That is very true. I know it can be done, but our leaders like to do every thing cheap cheap cheap... All of our downtown bridges have something unique or beautiful about them, not the fuller warren.

thelakelander

May 07, 2010, 01:54:17 PM
^That's what scares me about replacing the Matthews.  I seriously doubt whatever replaces it will be as structurally unique as the current bridge.

Jaxson

May 07, 2010, 02:11:22 PM
Speaking of pedestrians on bridges, I have seen more people crossing the Mathews Bridge by foot.  I, for one, would NEVER try to do that.  It looks too dangerous for me, but there are quite a few brave (or foolhardy) folks who make that trek across the St. Johns.

Mattius92

May 07, 2010, 03:34:58 PM
^That's what scares me about replacing the Matthews.  I seriously doubt whatever replaces it will be as structurally unique as the current bridge.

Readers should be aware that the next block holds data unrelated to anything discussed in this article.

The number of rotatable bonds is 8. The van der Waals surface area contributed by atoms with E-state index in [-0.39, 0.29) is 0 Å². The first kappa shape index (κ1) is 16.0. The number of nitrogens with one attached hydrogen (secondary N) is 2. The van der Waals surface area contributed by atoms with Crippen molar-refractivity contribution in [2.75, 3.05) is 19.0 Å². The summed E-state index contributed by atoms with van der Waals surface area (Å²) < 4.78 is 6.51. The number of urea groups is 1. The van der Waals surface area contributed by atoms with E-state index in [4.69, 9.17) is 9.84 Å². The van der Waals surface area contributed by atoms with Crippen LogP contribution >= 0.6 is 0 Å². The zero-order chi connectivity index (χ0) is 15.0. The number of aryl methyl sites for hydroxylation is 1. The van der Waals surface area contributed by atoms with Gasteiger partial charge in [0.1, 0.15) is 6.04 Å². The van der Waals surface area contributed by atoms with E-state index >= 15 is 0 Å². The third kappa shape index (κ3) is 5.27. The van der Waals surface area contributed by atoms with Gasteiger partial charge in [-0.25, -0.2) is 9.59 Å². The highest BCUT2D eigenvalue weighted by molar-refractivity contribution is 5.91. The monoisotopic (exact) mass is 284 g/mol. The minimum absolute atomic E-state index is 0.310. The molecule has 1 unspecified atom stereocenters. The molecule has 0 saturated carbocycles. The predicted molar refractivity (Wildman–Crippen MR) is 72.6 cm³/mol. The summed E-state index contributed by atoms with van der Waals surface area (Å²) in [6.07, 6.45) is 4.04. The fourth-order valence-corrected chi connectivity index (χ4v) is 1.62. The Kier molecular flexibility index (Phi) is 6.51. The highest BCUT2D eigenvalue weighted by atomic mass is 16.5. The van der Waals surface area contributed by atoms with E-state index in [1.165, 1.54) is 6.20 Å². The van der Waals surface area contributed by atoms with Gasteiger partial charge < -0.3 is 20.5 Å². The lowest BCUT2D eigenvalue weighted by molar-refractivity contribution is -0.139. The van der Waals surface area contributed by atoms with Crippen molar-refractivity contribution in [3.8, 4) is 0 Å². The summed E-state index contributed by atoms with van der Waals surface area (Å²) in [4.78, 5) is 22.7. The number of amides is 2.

Would be nice for them to add another deck to it. A double decker bridges I find pretty interesting. Keep the overall look and design but just add another deck. A transit line would be nice to have on it too.

TheProfessor

May 07, 2010, 04:39:56 PM
It is interesting how it shows the Mathews Bridge becoming a pedestrian pathway.  People walk over it now, but the "path" is like 2'-0" wide with no guardrail.  It would be nice if there was a continuous path from downtown to the beaches.

Charles Hunter

May 07, 2010, 10:01:27 PM
^That's what scares me about replacing the Matthews.  I seriously doubt whatever replaces it will be as structurally unique as the current bridge.

Would be nice for them to add another deck to it. A double decker bridges I find pretty interesting. Keep the overall look and design but just add another deck. A transit line would be nice to have on it too.